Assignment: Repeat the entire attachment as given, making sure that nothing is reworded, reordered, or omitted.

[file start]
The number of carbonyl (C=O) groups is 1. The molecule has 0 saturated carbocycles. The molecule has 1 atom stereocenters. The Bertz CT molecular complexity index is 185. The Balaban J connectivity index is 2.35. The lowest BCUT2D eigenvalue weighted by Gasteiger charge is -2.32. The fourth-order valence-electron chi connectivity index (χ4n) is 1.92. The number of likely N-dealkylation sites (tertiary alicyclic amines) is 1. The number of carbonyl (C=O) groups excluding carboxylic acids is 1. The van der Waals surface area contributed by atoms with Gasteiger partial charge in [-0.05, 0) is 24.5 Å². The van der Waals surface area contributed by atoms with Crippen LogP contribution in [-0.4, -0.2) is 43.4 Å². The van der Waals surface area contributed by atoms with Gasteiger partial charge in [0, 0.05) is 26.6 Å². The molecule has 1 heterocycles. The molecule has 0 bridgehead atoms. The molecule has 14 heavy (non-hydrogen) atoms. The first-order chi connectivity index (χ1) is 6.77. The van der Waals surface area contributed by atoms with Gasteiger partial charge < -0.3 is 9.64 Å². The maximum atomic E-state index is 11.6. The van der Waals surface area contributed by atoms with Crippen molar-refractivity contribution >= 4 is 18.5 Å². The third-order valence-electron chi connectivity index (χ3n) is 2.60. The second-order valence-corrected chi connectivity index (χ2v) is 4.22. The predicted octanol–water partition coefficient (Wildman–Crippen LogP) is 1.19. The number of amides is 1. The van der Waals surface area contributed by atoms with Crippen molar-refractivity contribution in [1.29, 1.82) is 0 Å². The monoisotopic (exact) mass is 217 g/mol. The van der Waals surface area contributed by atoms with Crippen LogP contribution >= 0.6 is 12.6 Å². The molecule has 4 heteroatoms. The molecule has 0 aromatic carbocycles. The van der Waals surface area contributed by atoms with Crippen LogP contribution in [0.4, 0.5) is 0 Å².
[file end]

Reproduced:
The number of carbonyl (C=O) groups is 1. The molecule has 0 saturated carbocycles. The molecule has 1 atom stereocenters. The Bertz CT molecular complexity index is 185. The Balaban J connectivity index is 2.35. The lowest BCUT2D eigenvalue weighted by Gasteiger charge is -2.32. The fourth-order valence-electron chi connectivity index (χ4n) is 1.92. The number of likely N-dealkylation sites (tertiary alicyclic amines) is 1. The number of carbonyl (C=O) groups excluding carboxylic acids is 1. The van der Waals surface area contributed by atoms with Gasteiger partial charge in [-0.05, 0) is 24.5 Å². The van der Waals surface area contributed by atoms with Crippen LogP contribution in [-0.4, -0.2) is 43.4 Å². The van der Waals surface area contributed by atoms with Gasteiger partial charge in [0, 0.05) is 26.6 Å². The molecule has 1 heterocycles. The molecule has 0 bridgehead atoms. The molecule has 14 heavy (non-hydrogen) atoms. The first-order chi connectivity index (χ1) is 6.77. The van der Waals surface area contributed by atoms with Gasteiger partial charge < -0.3 is 9.64 Å². The maximum atomic E-state index is 11.6. The van der Waals surface area contributed by atoms with Crippen molar-refractivity contribution >= 4 is 18.5 Å². The third-order valence-electron chi connectivity index (χ3n) is 2.60. The second-order valence-corrected chi connectivity index (χ2v) is 4.22. The predicted octanol–water partition coefficient (Wildman–Crippen LogP) is 1.19. The number of amides is 1. The van der Waals surface area contributed by atoms with Crippen molar-refractivity contribution in [1.29, 1.82) is 0 Å². The monoisotopic (exact) mass is 217 g/mol. The van der Waals surface area contributed by atoms with Crippen LogP contribution >= 0.6 is 12.6 Å². The molecule has 4 heteroatoms. The molecule has 0 aromatic carbocycles. The van der Waals surface area contributed by atoms with Crippen LogP contribution in [0.4, 0.5) is 0 Å².